Enter the Space
Strike a match and light the candle

Praise God from Whom all blessings flow
Praise Him, all creatures here below
Praise Him, above ye heavenly host
Praise Father, Son, and Holy Ghost

Reading and Responding to God’s Word
Mark 11:27 - Mark 12:34
(Prompt Below)

Remembering God’s Promise
The Heidelberg Catechism
(See Below)


Saint Patrick’s Morning Prayer
(See Below)

Breath Prayer
Resurrected Lord,
I no longer live.
But Christ lives in me.

Exiting the Space
Extinguish the candle

Reading and Responding to God’s Word

Read Mark 11:27 - 12:37 and notice how many questions are asked of Jesus. What questions do you bring to Jesus? How do you hope he answers them?

Read Mark 12:28-34. When you read the phrase “the greatest commandment,” what emotions do you feel?

Being part of the kingdom of God is recognizing our inherent worth in Jesus and the ways we are called to serve him and others. What are some ways the Holy Spirit may be encouraging you to serve Him and others at our church and in your community?

Part of being in the kingdom of God is recognizing that we are always in need of being reminded of the good news of God’s promise. With that in mind, what are some ways you can remind others of this promise? What are some areas in your life that the Holy Spirit is encouraging you to ask for help to remember this promise?

Reciting and Remembering

For centuries, Christians have created and recited catechisms. Catechisms are a way for Christians to come together and recite communally key principles and promises of our Christian faith that is rooted in God’s story of redemption. Below is the first question from the Heidelberg Catechism. This call and response may be a helpful way to structure your quiet time or remind yourself of whose you are in Christ throughout the day.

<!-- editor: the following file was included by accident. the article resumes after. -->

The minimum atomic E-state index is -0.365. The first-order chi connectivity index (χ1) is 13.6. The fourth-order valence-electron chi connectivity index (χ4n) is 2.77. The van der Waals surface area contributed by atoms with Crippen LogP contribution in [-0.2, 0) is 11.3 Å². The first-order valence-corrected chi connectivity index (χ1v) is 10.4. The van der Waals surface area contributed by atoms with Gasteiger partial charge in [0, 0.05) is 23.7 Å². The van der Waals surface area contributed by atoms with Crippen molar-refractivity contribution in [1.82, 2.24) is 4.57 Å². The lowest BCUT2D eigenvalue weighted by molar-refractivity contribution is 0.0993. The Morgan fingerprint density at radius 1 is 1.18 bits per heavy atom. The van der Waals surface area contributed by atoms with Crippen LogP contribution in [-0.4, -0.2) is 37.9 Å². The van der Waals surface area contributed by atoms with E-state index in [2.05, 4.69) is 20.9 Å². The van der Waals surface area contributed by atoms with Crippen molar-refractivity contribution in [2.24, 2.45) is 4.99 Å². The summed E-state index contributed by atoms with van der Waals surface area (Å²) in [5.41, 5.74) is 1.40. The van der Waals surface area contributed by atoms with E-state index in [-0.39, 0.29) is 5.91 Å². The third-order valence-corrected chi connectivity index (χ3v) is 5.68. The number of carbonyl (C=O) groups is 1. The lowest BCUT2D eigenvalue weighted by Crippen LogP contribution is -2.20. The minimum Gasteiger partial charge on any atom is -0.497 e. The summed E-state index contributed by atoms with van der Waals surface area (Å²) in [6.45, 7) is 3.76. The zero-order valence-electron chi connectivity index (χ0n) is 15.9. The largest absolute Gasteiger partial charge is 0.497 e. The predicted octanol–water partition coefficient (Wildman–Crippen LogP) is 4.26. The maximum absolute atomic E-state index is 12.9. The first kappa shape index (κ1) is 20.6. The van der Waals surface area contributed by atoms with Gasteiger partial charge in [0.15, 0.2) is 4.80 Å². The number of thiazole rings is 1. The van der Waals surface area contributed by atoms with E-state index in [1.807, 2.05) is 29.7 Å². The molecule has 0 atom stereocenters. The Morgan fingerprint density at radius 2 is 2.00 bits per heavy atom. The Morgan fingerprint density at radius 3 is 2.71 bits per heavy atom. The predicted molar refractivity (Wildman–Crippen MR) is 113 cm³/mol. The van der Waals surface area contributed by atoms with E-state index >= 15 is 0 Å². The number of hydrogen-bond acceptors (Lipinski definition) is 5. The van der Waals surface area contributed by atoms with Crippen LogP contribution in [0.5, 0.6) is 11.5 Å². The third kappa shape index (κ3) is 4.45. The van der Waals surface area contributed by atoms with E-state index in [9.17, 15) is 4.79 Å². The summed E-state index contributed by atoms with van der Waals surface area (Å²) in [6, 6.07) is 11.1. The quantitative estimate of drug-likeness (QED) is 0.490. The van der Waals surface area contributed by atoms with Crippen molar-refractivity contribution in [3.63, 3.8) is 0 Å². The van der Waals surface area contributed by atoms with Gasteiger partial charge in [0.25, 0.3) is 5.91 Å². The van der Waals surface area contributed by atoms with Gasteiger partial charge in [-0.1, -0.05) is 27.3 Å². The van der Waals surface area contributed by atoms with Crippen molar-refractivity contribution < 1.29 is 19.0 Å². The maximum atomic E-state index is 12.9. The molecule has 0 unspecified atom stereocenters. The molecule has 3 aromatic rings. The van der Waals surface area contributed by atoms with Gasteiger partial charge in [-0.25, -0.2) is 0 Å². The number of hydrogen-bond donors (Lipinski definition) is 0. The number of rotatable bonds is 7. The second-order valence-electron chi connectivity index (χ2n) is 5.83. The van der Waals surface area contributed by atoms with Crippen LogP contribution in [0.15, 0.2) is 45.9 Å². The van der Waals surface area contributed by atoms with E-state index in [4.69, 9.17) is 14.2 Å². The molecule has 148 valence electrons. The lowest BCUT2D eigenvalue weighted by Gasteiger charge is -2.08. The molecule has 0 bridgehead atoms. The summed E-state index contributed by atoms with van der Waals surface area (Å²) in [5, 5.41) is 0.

Q. What is your only comfort
in life and death?

A.That I am not my own, 
but belong with body and soul,
both in life and in death, 
to my faithful Saviour Jesus Christ.
He has fully paid for all my sins
with his precious blood, 
and has set me free
from all the power of the devil. 
He also preserves me in such a way 
that without the will of my heavenly Father
not a hair can fall from my head; 
indeed, all things must work together
for my salvation. 
Therefore, by his Holy Spirit
he also assures me
of eternal life 
and makes me heartily willing and ready
from now on to live for him. 

Morning Prayer - Saint Patrick

Christ shield me today
Against poison, against burning,
Against drowning, against wounding,
So that reward may come to me in abundance.
Christ with me, Christ before me, Christ behind me,
Christ in me, Christ beneath me, Christ above me,
Christ on my right, Christ on my left,
Christ when I lie down, Christ when I sit down,
Christ in the heart of every man who thinks of me,
Christ in the mouth of every man who speaks of me,
Christ in the eye that sees me,
Christ in the ear that hears me.
I arise today
Through a mighty strength, the invocation of the Trinity,
Through a belief in the Threeness,
Through a confession of the Oneness
Of the Creator of creation.

Breath Prayer

Breath prayer is an ancient Christian prayer practice. It is a very short prayer of praise or petition, just four to eight syllables. The first phrase is generally an invocation of God’s name, spoken as you inhale. The second phrase, usually a need or request, is spoken as you exhale. The breath prayer below is taken from Galatians 2:19-21 and is a way to remind ourselves of God’s promise and our new life in Christ.

The breath prayer is usually said quietly and repeated several times. Some people sing it; others chant it. We’ve provided a prayer for you to use, if that’s helpful. Take your time with the breath prayer.

Breath Prayer
Resurrected Lord,
I no longer live.
But Christ lives in me.